This story is part of, CNET's complete coverage from and about Apple's annual developers conference.
Apple Vice President Craig Federighi didn't have a Steve Jobsian "one more thing" for the faithful at the Worldwide Developers Conference on Monday morning. But he did end on an unexpected note. Apple debuted a new programming language called Swift that the company hopes will make coding faster while eliminating catastrophic errors.
"We have a new programming language. The language is called Swift, and it totally rules," said Federighi as the crowd exploded with applause.
Swift is native to Apple's Cocoa and Cocoa Touch frameworks on which OS X and iOS are respectively built. Federighi outlined an ambitious goal to replace the Objective-C and Python languages with a single language that is faster and easier to code in.
"It's impressive that they've managed to develop a full-fledged modern replacement entirely in secret -- as well as a little concerning, given how difficult it can be to evolve a language design in isolation," said Landon Fuller, a developer and the chief technology officer at the developer co-operative firm Plausible Labs.
"By designing a language like Swift independently, they were able to produce something that interoperates seamlessly with their existing platform," Fuller said.
During the keynote address, Apple released a Swift guidebook to the iTunes Store -- a move that underscores how eager Apple is to get developers on the Swift track.
Swift promises to be a sort of a holy grail for developers, employing the best of C and Objective C without its compatibility restrictions. It also promises to put an end to the "infinite loop" errors, of which the recent was a part of.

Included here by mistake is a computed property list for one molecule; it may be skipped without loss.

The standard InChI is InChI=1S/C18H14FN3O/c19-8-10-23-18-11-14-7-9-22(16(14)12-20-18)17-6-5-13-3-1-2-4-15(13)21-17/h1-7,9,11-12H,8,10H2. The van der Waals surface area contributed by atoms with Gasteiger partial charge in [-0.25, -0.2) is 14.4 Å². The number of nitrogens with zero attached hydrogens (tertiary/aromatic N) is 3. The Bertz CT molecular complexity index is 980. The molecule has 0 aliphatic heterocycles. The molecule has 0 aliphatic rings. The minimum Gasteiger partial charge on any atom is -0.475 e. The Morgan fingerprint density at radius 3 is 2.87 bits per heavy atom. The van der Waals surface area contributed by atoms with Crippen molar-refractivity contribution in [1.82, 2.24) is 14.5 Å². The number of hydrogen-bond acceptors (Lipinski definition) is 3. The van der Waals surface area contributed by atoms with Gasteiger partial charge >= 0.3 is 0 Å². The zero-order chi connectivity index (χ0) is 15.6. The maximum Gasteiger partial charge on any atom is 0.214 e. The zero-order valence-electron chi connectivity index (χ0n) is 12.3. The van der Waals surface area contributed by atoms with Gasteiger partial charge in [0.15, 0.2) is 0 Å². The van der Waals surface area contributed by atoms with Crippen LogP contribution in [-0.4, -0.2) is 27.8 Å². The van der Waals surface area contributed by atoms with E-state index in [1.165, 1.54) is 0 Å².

Swift promises to blaze past Objective-C and Python, with complex object sort 3.9 times faster and RC4 encryption 220 times faster than Python. Federighi promised that developers simply won't be able to make entire classes of errors that currently plague them, even though code written in Swift will be able to run alongside current Objective-C code.
Chris Lattner, Apple's director of developer tools, then took the stage to demo how quickly the language can be tested. He wrote a few lines of code in Swift that assigned values of a variable to the position of a blimp in his demo development environment, and the app was instantly able to show the blimp moving. No building or compiling was required.
Although there have been a lot of programming languages introduced in recent years, including Dart, Go, Rust, Haxe, and TypeScript, their progenitors have found it hard to make them stick.
Gordon Haff, a Red Hat Linux cloud evangelist and longtime developer advocate, expressed disappointment on Twitter that Apple opted to develop a proprietary language instead of choosing a more open platform.
For Apple's operating systems, "if you want to do mobile development, you pretty much have to use what Apple provides," Haff said.
That could also be an indicator that Swift will succeed where other languages have languished, because Apple essentially has a captive audience of enthusiastic developers.
"Whether this has an impact beyond Apple will likely depend on whether Apple makes Swift available as an open-source project," Fuller said. "There's a lot of renewed interest in implementing compiled, efficient, safe languages, and from what I've seen of Swift's design, it's a worthwhile entrant in the space."
Corrected at 5:33 p.m. PST Swift is 220 times faster than Python, not Objective-C.
Update at 5:04 p.m. PST with additional comments.